Why Personality Hacker Uses Nicknames For The 8 Jungian Cognitive Functions
This is an article written for Myers-Briggs geeks to understand why we chose specific nicknames for the eight cognitive functions. To understand why we call Myers-Briggs “Genius Styles,” please read Why Call Myers-Briggs “Genius Styles?”.
A major part of our mission at Personality Hacker is to make powerful concepts accessible and simple. Not because people aren’t intelligent, but because people are busy and many things vie for our attention.
Comedian Bryan Regan has a bit about getting new eyeglasses. After admitting he put off getting his prescription updated, he said, “How could instantly improved vision NOT be at the top of your list?”
But that’s what we as people do. Even if something will dramatically improve our lives, if there’s a barrier of entry we’ll put off investing in ourselves indefinitely.
Learning your personality type cognitive function stack is insanely high leverage for self-understanding and personal development. But just the phrase “cognitive function stack” is enough to have many people’s minds wander to who’s going to be eliminated on The Voice this week.
But if you have a handy, dandy graphic with four passengers in a car and easy to remember nicknames, now you’ve got a peg upon which to hang these abstract concepts making it easier for the mind to stay engaged.
Even if you’re an information “deep-diver” (which you probably are), your loved ones may not be. And it’s in these times when you really see nicknames come in handy. Your friends and family members – the ones you’ve been agonizing over how to explain these intricate parts of yourself – really may be thinking more about a TV show like The Voice than how you, their loved one’s, mind operates.
This isn’t an indictment. It’s human nature. We don’t fight it, we meet it half way.
The eight Jungian cognitive functions are ways to explain how our minds are wired. When people learn about their function stack (aka, “the passengers in their car”) it can be a really emotional “a-ha” moment. “I’m not profoundly broken!” is a common phrase I hear, and the launching pad to self-acceptance, growth and happiness.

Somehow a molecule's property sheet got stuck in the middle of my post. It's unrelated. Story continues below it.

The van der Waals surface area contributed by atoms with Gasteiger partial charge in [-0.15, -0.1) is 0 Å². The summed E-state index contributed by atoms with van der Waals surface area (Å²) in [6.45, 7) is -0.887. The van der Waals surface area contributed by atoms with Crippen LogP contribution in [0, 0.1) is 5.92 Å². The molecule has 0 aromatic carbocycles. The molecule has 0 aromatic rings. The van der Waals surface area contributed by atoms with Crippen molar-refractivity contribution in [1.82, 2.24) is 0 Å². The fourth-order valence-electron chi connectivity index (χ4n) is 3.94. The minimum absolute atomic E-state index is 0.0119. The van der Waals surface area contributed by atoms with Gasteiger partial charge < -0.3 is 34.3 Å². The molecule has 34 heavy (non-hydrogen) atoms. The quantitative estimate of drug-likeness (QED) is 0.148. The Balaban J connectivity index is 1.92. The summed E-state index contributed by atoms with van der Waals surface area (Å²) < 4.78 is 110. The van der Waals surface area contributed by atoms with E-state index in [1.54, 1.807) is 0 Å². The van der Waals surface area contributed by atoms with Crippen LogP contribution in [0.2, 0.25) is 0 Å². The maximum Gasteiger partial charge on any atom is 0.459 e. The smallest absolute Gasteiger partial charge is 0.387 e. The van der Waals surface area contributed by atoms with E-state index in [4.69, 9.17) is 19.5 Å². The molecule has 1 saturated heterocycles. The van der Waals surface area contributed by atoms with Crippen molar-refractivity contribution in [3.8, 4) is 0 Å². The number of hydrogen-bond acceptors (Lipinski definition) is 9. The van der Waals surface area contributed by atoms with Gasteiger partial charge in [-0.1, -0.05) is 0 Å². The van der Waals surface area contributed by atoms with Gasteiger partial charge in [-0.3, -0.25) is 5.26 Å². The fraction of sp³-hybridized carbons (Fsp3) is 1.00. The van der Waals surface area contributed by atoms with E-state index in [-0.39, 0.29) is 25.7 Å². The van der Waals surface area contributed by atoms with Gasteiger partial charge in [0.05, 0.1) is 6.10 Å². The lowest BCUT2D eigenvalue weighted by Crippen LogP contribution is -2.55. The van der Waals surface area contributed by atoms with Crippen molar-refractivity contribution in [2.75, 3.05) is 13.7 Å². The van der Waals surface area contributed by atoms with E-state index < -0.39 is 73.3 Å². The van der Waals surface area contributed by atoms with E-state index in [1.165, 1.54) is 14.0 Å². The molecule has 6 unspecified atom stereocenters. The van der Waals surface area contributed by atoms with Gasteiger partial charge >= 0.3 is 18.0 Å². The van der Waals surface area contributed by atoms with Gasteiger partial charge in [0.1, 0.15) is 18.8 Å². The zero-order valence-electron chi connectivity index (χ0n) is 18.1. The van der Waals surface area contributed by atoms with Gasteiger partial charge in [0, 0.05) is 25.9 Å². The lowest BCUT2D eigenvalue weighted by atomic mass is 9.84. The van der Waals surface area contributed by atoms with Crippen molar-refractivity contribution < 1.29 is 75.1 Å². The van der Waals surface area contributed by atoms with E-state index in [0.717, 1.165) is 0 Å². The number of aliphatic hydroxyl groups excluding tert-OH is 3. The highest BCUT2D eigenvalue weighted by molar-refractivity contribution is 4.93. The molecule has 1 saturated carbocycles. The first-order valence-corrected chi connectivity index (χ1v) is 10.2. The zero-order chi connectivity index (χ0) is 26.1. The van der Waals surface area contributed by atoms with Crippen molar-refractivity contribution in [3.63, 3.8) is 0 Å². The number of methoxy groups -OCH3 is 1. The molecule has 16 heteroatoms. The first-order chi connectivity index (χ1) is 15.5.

We knew we had to honor the importance of these functions. When you simplify something you always run into the possibility of ‘corrupting’ the data. There’s a fine line between losing some accuracy in favor of accessibility versus dumbing that thing down so it’s no longer usable.
Here was our process of distilling things down to their easiest-to-understand essence while doing everything we could to maintain integrity to the concepts:
Of the eight cognitive functions, four are technically called “perceiving” functions and four are “judging” functions.
Since you have people who are either Perceivers or Judgers in the Myers-Briggs system, you can see how this might get confusing. (“Am I a Judger because I use judging functions? Wait, how is it that I’m using a perceiving function but I’m a Judger?” and so on.)
What does a “perceiving” function and a “judging” function do?
Perceiving functions help us input new information as well make sense of and understand how that information impacts us and the world around us.
Judging functions help us evaluate that new information and make decisions.
We started calling perceiving cognitive functions “learning processes,” and judging cognitive functions became “decision-making process.”
For most people, it’s way easier to grasp the phrase “learning process” than “perceiving cognitive function.” It’s also easier to use the phrase “decision-making process” than “judging cognitive function.”
Instead of using the term “eight Jungian cognitive functions” (which I will say when I want to sound smart), I now say, “You have eight mental processes. Four of them help you learn new information, and four help you make decisions based on that information.”
Easy peasy, and an easy inch-by-inch introduction into waters that can get intimidatingly deep.
As for the nicknames of the functions, themselves, we probably spent about six months (or longer, actually) finalizing which names we would eventually use.
There’s a great Mark Twain quote, “I didn’t have time to write a short letter, so I wrote you a long one instead.” The more concise something is the more time it takes (if it’s going to be quality), and we knew we couldn’t rush these nicknames.